I get the political “reasoning,” such as it is, but if the goal is reduced pollution in California, this whole game is counterproductive.

          • 0 avatar
            Hummer

            How is this counterproductive. California has been a belligerent child rife with hypocrisy. They can’t claim environmental superiority or claim to have superior knowledge of environmental issues that will dictate the entire direction of the country if they cannot maintain a healthy environment in the state they do have jurisdiction in.

            No one told them to divert their forest service funds to feel good projects, no one else made their air quality situation worse. Why should the country send them money if they cannot keep their state in the 1st world.

          • 0 avatar
            FreedMike

            So, let’s run with the “belligerent kid” analogy. Let’s say the kid’s belligerent because he’s failing math, and the school isn’t giving him the support he needs to do better. Can you blame the kid for being belligerent? No. You’re telling me the answer to the answer here is to give this kid less support?
            Again, no.

            California’s belligerent because it has a pollution problem that they want to address in their own way, and the president is saying no to that. Can you blame them? No. Is the answer to withhold what they need to get into compliance? Again, no.

            But the point here isn’t to make pollution better in California. It’s about hating on California, which you did as well with the “it needs to join the first world” crack.

          • 0 avatar
            Hummer

            There’s nothing to stop California from preventing these forest fires that are causing mass air pollution, and there are no federal rules preventing them from applying a fuel tax of $6 a gallon in certain areas.

            California should be able to govern it’s own area without causing issues to other states. There has to be people in the state smart enough to solve these issues without constantly trying to bicker with Washington that they’re not getting preferential treatment.

          • 0 avatar
            FreedMike

            If California’s having a forest-fire problem, maybe the answer is to provide them with more federal support to fight fires tied to revised forest management policies. That’s reasonable. Telling them they can’t set their own pollution standards and then saying they’re out of compliance isn’t reasonable. It’s just flipping the bird at them.

      • 0 avatar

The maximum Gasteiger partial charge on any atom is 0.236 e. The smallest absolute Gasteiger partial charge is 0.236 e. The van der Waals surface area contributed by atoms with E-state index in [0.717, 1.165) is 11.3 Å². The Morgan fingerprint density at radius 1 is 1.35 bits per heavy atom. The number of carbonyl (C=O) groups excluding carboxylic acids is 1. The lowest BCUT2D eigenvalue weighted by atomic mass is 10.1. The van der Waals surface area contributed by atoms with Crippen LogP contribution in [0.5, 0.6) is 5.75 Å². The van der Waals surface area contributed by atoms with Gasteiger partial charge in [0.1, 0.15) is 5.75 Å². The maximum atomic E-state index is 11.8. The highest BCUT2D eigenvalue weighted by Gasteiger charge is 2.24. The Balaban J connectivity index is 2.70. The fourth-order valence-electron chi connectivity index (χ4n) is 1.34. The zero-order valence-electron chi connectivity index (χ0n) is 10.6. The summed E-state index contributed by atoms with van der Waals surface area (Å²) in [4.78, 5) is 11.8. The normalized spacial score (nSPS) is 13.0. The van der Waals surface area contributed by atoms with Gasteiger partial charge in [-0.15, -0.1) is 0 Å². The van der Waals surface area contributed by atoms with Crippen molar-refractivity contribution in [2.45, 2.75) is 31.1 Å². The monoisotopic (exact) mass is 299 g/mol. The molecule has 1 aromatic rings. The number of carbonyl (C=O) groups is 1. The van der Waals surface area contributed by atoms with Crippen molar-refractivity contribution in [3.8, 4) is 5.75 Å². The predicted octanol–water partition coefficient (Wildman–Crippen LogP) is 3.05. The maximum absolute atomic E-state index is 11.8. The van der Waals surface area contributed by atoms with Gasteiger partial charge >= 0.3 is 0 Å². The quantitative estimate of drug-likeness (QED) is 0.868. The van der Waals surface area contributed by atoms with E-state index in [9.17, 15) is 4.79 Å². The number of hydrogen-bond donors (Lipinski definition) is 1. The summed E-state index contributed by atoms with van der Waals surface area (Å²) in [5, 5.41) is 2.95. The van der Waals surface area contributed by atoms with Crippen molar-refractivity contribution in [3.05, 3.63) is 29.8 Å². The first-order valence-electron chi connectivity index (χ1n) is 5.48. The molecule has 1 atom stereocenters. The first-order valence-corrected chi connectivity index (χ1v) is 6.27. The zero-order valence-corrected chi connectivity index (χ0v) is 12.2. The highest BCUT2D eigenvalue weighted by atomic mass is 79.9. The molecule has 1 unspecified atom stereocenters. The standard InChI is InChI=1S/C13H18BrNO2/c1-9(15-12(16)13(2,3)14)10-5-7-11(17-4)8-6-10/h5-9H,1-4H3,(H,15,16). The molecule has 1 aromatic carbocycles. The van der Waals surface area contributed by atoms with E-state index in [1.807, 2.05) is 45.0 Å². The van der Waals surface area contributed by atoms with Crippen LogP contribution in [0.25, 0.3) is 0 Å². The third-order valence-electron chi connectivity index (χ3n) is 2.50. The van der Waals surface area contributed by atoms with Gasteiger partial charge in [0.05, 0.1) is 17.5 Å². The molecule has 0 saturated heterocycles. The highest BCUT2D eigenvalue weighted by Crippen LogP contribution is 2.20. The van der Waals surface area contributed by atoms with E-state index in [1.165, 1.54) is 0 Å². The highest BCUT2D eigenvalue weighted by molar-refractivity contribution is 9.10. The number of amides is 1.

N8iveVA

        Hummer:
        What’s ridiculous is an administration pushing coal and putting a guy that wants to shut the EPA down IN CHARGE of the EPA. And then putting that statement out.

        • 0 avatar
          Hummer

          “administration pushing coal”

          And?

          Most of the EPAs duties can be turned over to different agencies instead of staffing a n agency that has to find new ways to justify its existence.

          • 0 avatar
            bkojote

            Man those fossil fuel lobbyists got you good.

          • 0 avatar
            Hummer

            What fossil fuel lobbies? I’ve spent more time working in coal powered power plants than probably everyone here, I’ve seen the billions of dollars dumped into making coal cleaner than any “green” energy there is. Fact is nothing that comes out the arse end of a coal fired power plant wasn’t already in the earth to begin with, additionally the stacks at modern power plants are 99.999% water vapor yet I still see morons post pictures of power plants over dark backgrounds emitting this steam as if it’s an environmental disaster in the making.

          • 0 avatar
            FreedMike

            Coal ain’t clean, Hummer, and it doesn’t matter how it’s burned. Just mining the stuff causes MASSIVE pollution – destroyed mountaintops, toxic slurry ponds, groundwater toxification, you name it. If you’ve been involved with the industry, then you know this better than I do.

            This explains why coal is dying – this crap doesn’t happen with natural gas (well, at least not that we know about, anyway).

          • 0 avatar
            Hummer

            The vast majority of that coal slurry is being turned into gypsum to fertilize yards and sheet rock for houses, what littles left goes into other products. Most of the coal plants now have onsite production of byproducts or raw material handling to be shipped to other producers.

          • 0 avatar
            Hummer

            Actually technically I’m not sure that gypsum is a fertilizer it’s just used to break up compacted soil which helps plants and grass root better as well as helping to desalinate the soil iirc.

        • 0 avatar
          jkross22

          Guys, you’re getting trolled. Hummer isn’t interested in understanding. He’s interested in pushing a point of view while sticking his fingers in his ears.

          He’ll call comments like mine TDS, yack about something Trump said as though it’s gospel, and then when pushed to explain, he’ll talk in circles.

          Like most ideologues, more than anything else, he needs a mirror.

          • 0 avatar
            Hummer

            Ross,

            The church of climate change called, they’re missing their grand puma.